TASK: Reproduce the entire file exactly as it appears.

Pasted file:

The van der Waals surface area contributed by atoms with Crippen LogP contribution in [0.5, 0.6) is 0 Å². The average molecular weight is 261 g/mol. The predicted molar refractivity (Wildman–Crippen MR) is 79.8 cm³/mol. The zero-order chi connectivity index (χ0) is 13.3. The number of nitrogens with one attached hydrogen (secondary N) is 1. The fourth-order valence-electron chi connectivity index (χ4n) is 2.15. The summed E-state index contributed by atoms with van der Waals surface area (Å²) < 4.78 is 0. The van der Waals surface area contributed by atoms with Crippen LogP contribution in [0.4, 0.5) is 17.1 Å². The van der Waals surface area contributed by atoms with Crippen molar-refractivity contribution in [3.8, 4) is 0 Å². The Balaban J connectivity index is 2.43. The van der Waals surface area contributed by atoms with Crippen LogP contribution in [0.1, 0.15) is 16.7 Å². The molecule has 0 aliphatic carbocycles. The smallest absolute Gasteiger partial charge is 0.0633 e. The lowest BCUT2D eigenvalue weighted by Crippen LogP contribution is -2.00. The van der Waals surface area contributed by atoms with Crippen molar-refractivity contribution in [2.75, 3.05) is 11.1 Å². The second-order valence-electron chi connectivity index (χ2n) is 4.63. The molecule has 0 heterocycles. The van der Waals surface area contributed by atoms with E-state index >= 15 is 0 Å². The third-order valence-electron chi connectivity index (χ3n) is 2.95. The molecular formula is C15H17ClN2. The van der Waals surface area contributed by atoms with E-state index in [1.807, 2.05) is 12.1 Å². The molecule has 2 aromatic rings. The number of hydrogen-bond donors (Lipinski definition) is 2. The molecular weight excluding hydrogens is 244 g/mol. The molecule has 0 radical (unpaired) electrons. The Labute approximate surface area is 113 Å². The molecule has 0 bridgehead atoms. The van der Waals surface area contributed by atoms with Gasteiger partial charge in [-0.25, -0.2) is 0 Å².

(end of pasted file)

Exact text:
The van der Waals surface area contributed by atoms with Crippen LogP contribution in [0.5, 0.6) is 0 Å². The average molecular weight is 261 g/mol. The predicted molar refractivity (Wildman–Crippen MR) is 79.8 cm³/mol. The zero-order chi connectivity index (χ0) is 13.3. The number of nitrogens with one attached hydrogen (secondary N) is 1. The fourth-order valence-electron chi connectivity index (χ4n) is 2.15. The summed E-state index contributed by atoms with van der Waals surface area (Å²) < 4.78 is 0. The van der Waals surface area contributed by atoms with Crippen LogP contribution in [0.4, 0.5) is 17.1 Å². The van der Waals surface area contributed by atoms with Crippen molar-refractivity contribution in [3.8, 4) is 0 Å². The Balaban J connectivity index is 2.43. The van der Waals surface area contributed by atoms with Crippen LogP contribution in [0.1, 0.15) is 16.7 Å². The molecule has 0 aliphatic carbocycles. The smallest absolute Gasteiger partial charge is 0.0633 e. The lowest BCUT2D eigenvalue weighted by Crippen LogP contribution is -2.00. The van der Waals surface area contributed by atoms with Crippen molar-refractivity contribution in [2.75, 3.05) is 11.1 Å². The second-order valence-electron chi connectivity index (χ2n) is 4.63. The molecule has 0 heterocycles. The van der Waals surface area contributed by atoms with E-state index >= 15 is 0 Å². The third-order valence-electron chi connectivity index (χ3n) is 2.95. The molecular formula is C15H17ClN2. The van der Waals surface area contributed by atoms with E-state index in [1.807, 2.05) is 12.1 Å². The molecule has 2 aromatic rings. The number of hydrogen-bond donors (Lipinski definition) is 2. The molecular weight excluding hydrogens is 244 g/mol. The molecule has 0 radical (unpaired) electrons. The Labute approximate surface area is 113 Å². The molecule has 0 bridgehead atoms. The van der Waals surface area contributed by atoms with Gasteiger partial charge in [-0.25, -0.2) is 0 Å².